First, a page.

Learning in Open-Ended Dynamic Distributed Environments Doina Caragea

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From: AAAI-02 Proceedings. Copyright © 2002, AAAI (www.aaai.org). All rights reserved.
Learning in Open-Ended Dynamic Distributed Environments
Doina Caragea
Artificial Intelligence Research Laboratory
Department of Computer Science
Iowa State University, Ames, IA 50011
[email protected]
In some domains (e.g., molecular biology), data repositories are large in size, dynamic, and physically distributed.
Consequently, it is neither desirable nor feasible to gather all
the data in a centralized location for analysis. Hence, efficient distributed learning algorithms that can operate across
multiple data sources without the need to transmit large
amounts of data and cumulative learning algorithms that can
cope with data sets that grow at rapid rate are needed.
The problem of learning from distributed data can be
summarized as follows: data is distributed across multiple
sites and the learner’s task is to discover useful knowledge
from all the available data. For example, such knowledge
might be expressed in the form of a decision tree or a set of
rules for pattern classification. A distributed learning algorithm LD is said to be exact with respect to the hypothesis
inferred by a learning algorithm L, if the hypothesis produced by LD , using distributed data sets D1 through Dn is
the same as that obtained by L when it is given access to the
complete data set D, which can be constructed (in principle)
by combining the individual data sets D1 through Dn .
Our approach to distributed learning is based on a decomposition of the learning task into information extraction and
hypothesis generation components. This involves identifying the information requirements of a learning algorithm and
designing efficient means of providing the needed information to the hypothesis generation component, while avoiding
the need to transmit large amounts of data. This offers a general strategy for transforming a batch or centralized learning
algorithm into an exact distributed algorithm. In this approach to distributed learning, only the information extraction component has to effectively cope with the distributed
nature of data in order to guarantee provably exact learning
in the distributed learning.
We have used this approach to construct provably exact
distributed algorithms for support vector machines and also
for decision tree learning from horizontally as well as vertically distributed data by gathering sufficient information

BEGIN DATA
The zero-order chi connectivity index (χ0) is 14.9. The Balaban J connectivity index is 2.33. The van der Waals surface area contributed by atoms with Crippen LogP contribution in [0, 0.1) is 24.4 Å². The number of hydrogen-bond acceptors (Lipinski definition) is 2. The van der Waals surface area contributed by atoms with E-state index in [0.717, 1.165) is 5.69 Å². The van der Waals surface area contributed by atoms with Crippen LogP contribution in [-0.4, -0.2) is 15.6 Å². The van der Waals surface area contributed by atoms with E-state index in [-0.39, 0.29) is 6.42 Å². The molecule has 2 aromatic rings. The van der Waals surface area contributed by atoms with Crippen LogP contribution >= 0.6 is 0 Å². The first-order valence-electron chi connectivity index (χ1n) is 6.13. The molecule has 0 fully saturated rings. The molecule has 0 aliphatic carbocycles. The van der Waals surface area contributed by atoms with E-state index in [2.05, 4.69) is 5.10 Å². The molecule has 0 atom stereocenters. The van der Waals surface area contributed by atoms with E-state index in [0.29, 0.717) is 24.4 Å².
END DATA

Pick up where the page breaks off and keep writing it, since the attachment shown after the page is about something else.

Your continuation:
used further to generate the hypothesis (Caragea, Silvescu,
and Honavar, 2000). Our definition of sufficient information for a data set is relative to a specific learning algorithm,
e.g. a decision tree that implements a particular search strategy through the space of decision trees; or an algorithm that
c 2002, American Association for Artificial IntelliCopyright gence (www.aaai.org). All rights reserved.
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Doctoral Consortium
chooses a maximal margin hyperplane for a binary classification task as in the case of SVM algorithm. Thus, the relative frequencies of instances that satisfy certain constraints
on the values of their attributes represent sufficient information for decision tree algorithm, while the weight vector (expressed in terms of support vectors) that defines the maximal margin hyperplane represents sufficient information for
SVM algorithm. Note that we are interested in characterizing the minimal information requirements of a learning algorithm, i.e. minimal sufficient information that needs to be
extracted in order to determine the output of the learning algorithm.
We have formalized the treatment of distributed learning outlined above by introducing a family of learning, information extraction and information composition operators and establishing sufficient conditions for provably exact distributed and cumulative learning in terms of general
algebraic properties of the operators (Caragea, Silvescu and
Honavar, 2001). This theoretical framework provides a basis for a unified treatment of a diverse body of recent work
related to: distributed learning approaches based on combining multiple models learned from disjoint data sets; parallel
formulation of learning algorithms; techniques for scaling
up distributed learning algorithms; algorithms based on distributed computation of sufficient information etc.
We plan to build up on our preliminary results mentioned
above to design, implement, and analyze distributed and cumulative learning algorithms. New algorithms and software
for distributed and cumulative learning will not only advance
the state of the art in information technology, but also contribute to advances in emerging data-rich disciplines such as
biological sciences where data available is huge, distributed
and rapidly evolving.
References
Caragea, D., Silvescu, A., and Honavar, V., 2000. Agents
that Learn from Distributed Dynamic Data Sources. In:
Proc. of the Workshop on Learning Agents, Agents 2000.
Caragea, D., Silvescu, A., and Honavar, V., 2001. Invited
Chapter. Towards a Theoretical Framework for Analysis and
Synthesis of Agents That Learn from Distributed Dynamic
Data Sources. In: Emerging Neural Architectures Based on
Neuroscience. Berlin: Springer-Verlag.
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